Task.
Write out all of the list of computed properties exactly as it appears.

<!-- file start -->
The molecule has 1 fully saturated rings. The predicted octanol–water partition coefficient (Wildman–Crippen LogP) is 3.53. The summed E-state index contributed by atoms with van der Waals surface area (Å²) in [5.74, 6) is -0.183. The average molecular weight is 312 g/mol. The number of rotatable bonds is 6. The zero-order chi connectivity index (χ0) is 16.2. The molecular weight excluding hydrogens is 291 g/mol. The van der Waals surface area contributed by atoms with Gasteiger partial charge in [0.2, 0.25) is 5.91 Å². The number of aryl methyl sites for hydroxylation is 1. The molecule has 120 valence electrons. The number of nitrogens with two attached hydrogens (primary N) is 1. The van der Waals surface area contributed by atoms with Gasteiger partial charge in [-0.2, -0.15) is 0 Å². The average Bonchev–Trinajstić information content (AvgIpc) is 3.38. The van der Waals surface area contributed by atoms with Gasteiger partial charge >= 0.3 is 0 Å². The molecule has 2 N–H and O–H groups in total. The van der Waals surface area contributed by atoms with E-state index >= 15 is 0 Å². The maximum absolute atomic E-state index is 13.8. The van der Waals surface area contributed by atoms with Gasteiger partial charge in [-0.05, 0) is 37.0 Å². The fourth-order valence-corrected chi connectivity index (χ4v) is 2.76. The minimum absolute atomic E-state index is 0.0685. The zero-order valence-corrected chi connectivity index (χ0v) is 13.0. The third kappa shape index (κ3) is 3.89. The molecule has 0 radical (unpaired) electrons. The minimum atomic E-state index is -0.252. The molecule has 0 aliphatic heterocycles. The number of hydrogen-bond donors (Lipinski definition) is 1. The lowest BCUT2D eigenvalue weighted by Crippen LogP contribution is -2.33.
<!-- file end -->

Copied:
The molecule has 1 fully saturated rings. The predicted octanol–water partition coefficient (Wildman–Crippen LogP) is 3.53. The summed E-state index contributed by atoms with van der Waals surface area (Å²) in [5.74, 6) is -0.183. The average molecular weight is 312 g/mol. The number of rotatable bonds is 6. The zero-order chi connectivity index (χ0) is 16.2. The molecular weight excluding hydrogens is 291 g/mol. The van der Waals surface area contributed by atoms with Gasteiger partial charge in [0.2, 0.25) is 5.91 Å². The number of aryl methyl sites for hydroxylation is 1. The molecule has 120 valence electrons. The number of nitrogens with two attached hydrogens (primary N) is 1. The van der Waals surface area contributed by atoms with Gasteiger partial charge in [-0.2, -0.15) is 0 Å². The average Bonchev–Trinajstić information content (AvgIpc) is 3.38. The van der Waals surface area contributed by atoms with Gasteiger partial charge >= 0.3 is 0 Å². The molecule has 2 N–H and O–H groups in total. The van der Waals surface area contributed by atoms with E-state index >= 15 is 0 Å². The maximum absolute atomic E-state index is 13.8. The van der Waals surface area contributed by atoms with Gasteiger partial charge in [-0.05, 0) is 37.0 Å². The fourth-order valence-corrected chi connectivity index (χ4v) is 2.76. The minimum absolute atomic E-state index is 0.0685. The zero-order valence-corrected chi connectivity index (χ0v) is 13.0. The third kappa shape index (κ3) is 3.89. The molecule has 0 radical (unpaired) electrons. The minimum atomic E-state index is -0.252. The molecule has 0 aliphatic heterocycles. The number of hydrogen-bond donors (Lipinski definition) is 1. The lowest BCUT2D eigenvalue weighted by Crippen LogP contribution is -2.33.